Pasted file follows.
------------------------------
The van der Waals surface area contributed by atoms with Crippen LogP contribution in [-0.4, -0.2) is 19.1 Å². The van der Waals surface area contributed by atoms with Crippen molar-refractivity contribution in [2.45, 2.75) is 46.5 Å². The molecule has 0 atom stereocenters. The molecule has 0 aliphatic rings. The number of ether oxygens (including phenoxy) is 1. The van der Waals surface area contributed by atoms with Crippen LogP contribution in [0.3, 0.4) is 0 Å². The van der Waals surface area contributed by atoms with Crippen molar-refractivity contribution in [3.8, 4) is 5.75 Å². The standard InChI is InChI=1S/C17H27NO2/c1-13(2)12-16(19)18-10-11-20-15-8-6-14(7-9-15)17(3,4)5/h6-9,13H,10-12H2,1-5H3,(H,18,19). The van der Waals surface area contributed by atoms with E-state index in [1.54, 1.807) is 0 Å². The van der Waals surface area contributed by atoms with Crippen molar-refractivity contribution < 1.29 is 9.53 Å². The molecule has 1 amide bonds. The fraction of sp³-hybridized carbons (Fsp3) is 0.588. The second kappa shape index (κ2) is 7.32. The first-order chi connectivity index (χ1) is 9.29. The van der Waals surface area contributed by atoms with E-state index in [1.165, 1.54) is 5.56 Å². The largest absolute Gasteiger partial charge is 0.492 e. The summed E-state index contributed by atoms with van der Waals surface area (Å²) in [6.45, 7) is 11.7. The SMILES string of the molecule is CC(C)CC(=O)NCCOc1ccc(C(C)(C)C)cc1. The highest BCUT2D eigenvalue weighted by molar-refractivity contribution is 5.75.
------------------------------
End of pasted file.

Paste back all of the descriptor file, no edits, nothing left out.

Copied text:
The van der Waals surface area contributed by atoms with Crippen LogP contribution in [-0.4, -0.2) is 19.1 Å². The van der Waals surface area contributed by atoms with Crippen molar-refractivity contribution in [2.45, 2.75) is 46.5 Å². The molecule has 0 atom stereocenters. The molecule has 0 aliphatic rings. The number of ether oxygens (including phenoxy) is 1. The van der Waals surface area contributed by atoms with Crippen LogP contribution in [0.3, 0.4) is 0 Å². The van der Waals surface area contributed by atoms with Crippen molar-refractivity contribution in [3.8, 4) is 5.75 Å². The standard InChI is InChI=1S/C17H27NO2/c1-13(2)12-16(19)18-10-11-20-15-8-6-14(7-9-15)17(3,4)5/h6-9,13H,10-12H2,1-5H3,(H,18,19). The van der Waals surface area contributed by atoms with E-state index in [1.54, 1.807) is 0 Å². The van der Waals surface area contributed by atoms with Crippen molar-refractivity contribution < 1.29 is 9.53 Å². The molecule has 1 amide bonds. The fraction of sp³-hybridized carbons (Fsp3) is 0.588. The second kappa shape index (κ2) is 7.32. The first-order chi connectivity index (χ1) is 9.29. The van der Waals surface area contributed by atoms with E-state index in [1.165, 1.54) is 5.56 Å². The largest absolute Gasteiger partial charge is 0.492 e. The summed E-state index contributed by atoms with van der Waals surface area (Å²) in [6.45, 7) is 11.7. The SMILES string of the molecule is CC(C)CC(=O)NCCOc1ccc(C(C)(C)C)cc1. The highest BCUT2D eigenvalue weighted by molar-refractivity contribution is 5.75.